Analysis: Aaron Jones provides missing element to Packers' offense

Eric Baranczyk and Pete Dougherty
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Green Bay Packers running back Aaron Jones (33) runs against the Dallas Cowboys on Sunday, Oct. 8, 2017 at AT&T Stadium in Arlington, Texas.

In 2007, Ryan Grant rose from the bottom of the depth chart to provide the Green Bay Packers with the run game that had been AWOL the first half of the season.

He was the missing piece that helped the Packers finish with the best record in the NFC and advance to the conference championship.

In 2010, James Starks returned from a season-long hamstring injury to provide in the playoffs the run threat the Packers had lacked all season. He wasn’t a star, yet played a major role in the Packers’ unexpected run to the Super Bowl title.

Now there’s Aaron Jones. The fifth-round draft pick made his first NFL start Sunday at Dallas, and voila! The 2017 Packers suddenly have a running game, and Aaron Rodgers has a new best friend.

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In the Packers’ 35-31 win over the Cowboys, Jones demonstrated the difference a good running back can make for an offense that already has a top quarterback. He consistently picked up yardage (6.6-yard average, 19 carries), and more importantly, showed traits that were missing in the Packers’ offense through the first four games.

The Packers, for instance, have a good receiving corps, but by NFL standards, it’s not explosive. It wins more with good route running and the ability to go get the ball in the air. That includes tight end Martellus Bennett, who doesn’t stretch the seams but is a huge target and good athlete.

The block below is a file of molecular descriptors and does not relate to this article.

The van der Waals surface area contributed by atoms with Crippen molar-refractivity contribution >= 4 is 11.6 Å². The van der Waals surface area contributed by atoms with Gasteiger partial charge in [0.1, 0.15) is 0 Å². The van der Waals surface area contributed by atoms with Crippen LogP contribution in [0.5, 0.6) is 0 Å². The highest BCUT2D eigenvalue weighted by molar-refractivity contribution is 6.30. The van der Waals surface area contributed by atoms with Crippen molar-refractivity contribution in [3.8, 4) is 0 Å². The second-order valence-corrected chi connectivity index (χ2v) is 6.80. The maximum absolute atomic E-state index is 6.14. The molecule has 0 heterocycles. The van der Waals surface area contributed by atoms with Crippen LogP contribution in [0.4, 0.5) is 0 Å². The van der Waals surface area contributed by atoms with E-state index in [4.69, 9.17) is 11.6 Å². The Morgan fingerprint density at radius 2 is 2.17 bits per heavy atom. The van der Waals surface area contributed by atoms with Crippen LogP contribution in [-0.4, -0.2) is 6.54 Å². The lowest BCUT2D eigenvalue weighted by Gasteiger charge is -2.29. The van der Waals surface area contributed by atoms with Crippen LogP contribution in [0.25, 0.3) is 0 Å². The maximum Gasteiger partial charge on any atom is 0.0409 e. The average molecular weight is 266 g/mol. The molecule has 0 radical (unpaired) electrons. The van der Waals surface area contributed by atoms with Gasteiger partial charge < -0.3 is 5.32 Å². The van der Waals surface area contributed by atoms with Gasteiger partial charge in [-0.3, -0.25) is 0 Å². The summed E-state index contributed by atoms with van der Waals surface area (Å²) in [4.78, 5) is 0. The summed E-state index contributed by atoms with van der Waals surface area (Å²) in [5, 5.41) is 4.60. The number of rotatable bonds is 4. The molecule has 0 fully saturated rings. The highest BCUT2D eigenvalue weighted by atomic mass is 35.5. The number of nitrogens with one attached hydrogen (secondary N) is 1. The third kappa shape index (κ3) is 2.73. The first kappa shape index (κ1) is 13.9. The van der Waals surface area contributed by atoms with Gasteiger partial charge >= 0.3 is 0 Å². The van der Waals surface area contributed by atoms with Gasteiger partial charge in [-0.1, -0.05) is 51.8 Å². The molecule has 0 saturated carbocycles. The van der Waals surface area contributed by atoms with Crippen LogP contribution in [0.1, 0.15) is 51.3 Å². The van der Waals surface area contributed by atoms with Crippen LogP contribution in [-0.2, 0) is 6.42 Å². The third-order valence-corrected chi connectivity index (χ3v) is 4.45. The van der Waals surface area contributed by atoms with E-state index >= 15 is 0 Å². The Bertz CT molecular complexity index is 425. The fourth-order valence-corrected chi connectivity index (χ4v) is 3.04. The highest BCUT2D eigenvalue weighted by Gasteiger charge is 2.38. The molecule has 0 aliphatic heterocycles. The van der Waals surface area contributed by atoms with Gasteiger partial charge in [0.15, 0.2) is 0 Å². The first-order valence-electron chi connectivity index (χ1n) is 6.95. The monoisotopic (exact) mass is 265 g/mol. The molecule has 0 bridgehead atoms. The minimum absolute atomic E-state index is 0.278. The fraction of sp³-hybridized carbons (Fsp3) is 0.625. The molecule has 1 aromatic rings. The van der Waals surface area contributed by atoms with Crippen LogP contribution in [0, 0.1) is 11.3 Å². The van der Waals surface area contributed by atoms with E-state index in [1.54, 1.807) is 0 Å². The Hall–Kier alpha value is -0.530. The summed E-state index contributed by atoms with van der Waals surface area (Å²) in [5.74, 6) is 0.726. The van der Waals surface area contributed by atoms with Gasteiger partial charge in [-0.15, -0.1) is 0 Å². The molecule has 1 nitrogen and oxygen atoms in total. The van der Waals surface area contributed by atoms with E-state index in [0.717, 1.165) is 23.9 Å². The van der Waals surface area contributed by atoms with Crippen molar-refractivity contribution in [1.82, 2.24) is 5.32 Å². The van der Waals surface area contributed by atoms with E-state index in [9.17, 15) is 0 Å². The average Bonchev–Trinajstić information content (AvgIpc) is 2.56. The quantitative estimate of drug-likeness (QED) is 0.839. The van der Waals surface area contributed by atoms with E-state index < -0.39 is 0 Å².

Jones, though, instantly has made the Packers a more dynamic offense.

Now, let’s be clear, nobody’s anointing him an All-Pro. He’s done it for one game — really one and a half, if you go back to the second half of the previous week against Chicago. Over the course of a long season, he has to stay healthy and protect the ball. An injury or a couple fumbles could scuttle the whole thing.

But he doesn’t have to be a star to make the Packers better. And it’s pretty clear Jones adds something as a ball carrier that injured Ty Montgomery (ribs) and former No. 2 Jamaal Williams don’t have.

For instance, on the fourth-and-one Jones converted in the third quarter, he flowed, then planted his foot and exploded upfield to get the first down. Earlier in the third quarter, he had a 13-yard run deep in Dallas territory where he started hard up the middle, saw an opening gap to his right, planted his foot and was fast enough to take advantage of second-level blocks by tackle Bryan Bulaga and receiver Jordy Nelson.

That’s a pure running back. And that makes him Rodgers’ best friend. The best way to slow the pass rush and open up seams in the passing game is a bona fide run threat, and if Jones can keep this up, Rodgers has that now.